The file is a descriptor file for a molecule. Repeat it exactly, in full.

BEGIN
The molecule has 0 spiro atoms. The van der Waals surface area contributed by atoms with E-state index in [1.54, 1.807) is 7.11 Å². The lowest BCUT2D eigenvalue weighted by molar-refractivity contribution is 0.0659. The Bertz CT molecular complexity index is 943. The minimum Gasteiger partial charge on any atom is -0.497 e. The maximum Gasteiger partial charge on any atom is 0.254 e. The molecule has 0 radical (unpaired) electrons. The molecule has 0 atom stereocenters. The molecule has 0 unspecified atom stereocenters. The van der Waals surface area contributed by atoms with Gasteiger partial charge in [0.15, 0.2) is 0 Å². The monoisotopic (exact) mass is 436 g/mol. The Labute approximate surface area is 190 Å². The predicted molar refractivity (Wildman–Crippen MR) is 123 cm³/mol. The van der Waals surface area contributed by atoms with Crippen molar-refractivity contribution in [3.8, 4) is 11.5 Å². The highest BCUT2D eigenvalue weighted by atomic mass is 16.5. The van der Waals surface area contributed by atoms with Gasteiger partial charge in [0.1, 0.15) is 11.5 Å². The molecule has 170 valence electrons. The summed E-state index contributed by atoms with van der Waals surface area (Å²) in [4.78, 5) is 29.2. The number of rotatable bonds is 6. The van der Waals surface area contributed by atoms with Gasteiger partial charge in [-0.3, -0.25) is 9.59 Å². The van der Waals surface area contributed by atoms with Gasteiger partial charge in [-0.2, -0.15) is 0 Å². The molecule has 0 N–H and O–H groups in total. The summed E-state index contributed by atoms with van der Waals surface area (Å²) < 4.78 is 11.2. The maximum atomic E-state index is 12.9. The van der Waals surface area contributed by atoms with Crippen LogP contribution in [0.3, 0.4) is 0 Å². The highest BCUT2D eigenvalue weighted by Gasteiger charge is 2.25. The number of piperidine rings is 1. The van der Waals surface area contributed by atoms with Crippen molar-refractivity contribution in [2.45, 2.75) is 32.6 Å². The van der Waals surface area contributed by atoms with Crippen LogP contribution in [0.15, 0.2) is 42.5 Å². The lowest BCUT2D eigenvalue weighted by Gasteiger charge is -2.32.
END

The molecule has 0 spiro atoms. The van der Waals surface area contributed by atoms with E-state index in [1.54, 1.807) is 7.11 Å². The lowest BCUT2D eigenvalue weighted by molar-refractivity contribution is 0.0659. The Bertz CT molecular complexity index is 943. The minimum Gasteiger partial charge on any atom is -0.497 e. The maximum Gasteiger partial charge on any atom is 0.254 e. The molecule has 0 radical (unpaired) electrons. The molecule has 0 atom stereocenters. The molecule has 0 unspecified atom stereocenters. The van der Waals surface area contributed by atoms with Gasteiger partial charge in [0.15, 0.2) is 0 Å². The monoisotopic (exact) mass is 436 g/mol. The Labute approximate surface area is 190 Å². The predicted molar refractivity (Wildman–Crippen MR) is 123 cm³/mol. The van der Waals surface area contributed by atoms with Crippen molar-refractivity contribution in [3.8, 4) is 11.5 Å². The highest BCUT2D eigenvalue weighted by atomic mass is 16.5. The van der Waals surface area contributed by atoms with Gasteiger partial charge in [0.1, 0.15) is 11.5 Å². The molecule has 170 valence electrons. The summed E-state index contributed by atoms with van der Waals surface area (Å²) in [4.78, 5) is 29.2. The number of rotatable bonds is 6. The van der Waals surface area contributed by atoms with Gasteiger partial charge in [-0.3, -0.25) is 9.59 Å². The van der Waals surface area contributed by atoms with Gasteiger partial charge in [-0.2, -0.15) is 0 Å². The molecule has 0 N–H and O–H groups in total. The summed E-state index contributed by atoms with van der Waals surface area (Å²) < 4.78 is 11.2. The maximum atomic E-state index is 12.9. The van der Waals surface area contributed by atoms with Crippen LogP contribution in [0.3, 0.4) is 0 Å². The highest BCUT2D eigenvalue weighted by Gasteiger charge is 2.25. The number of piperidine rings is 1. The van der Waals surface area contributed by atoms with Crippen molar-refractivity contribution in [2.45, 2.75) is 32.6 Å². The van der Waals surface area contributed by atoms with Crippen LogP contribution in [0.15, 0.2) is 42.5 Å². The lowest BCUT2D eigenvalue weighted by Gasteiger charge is -2.32.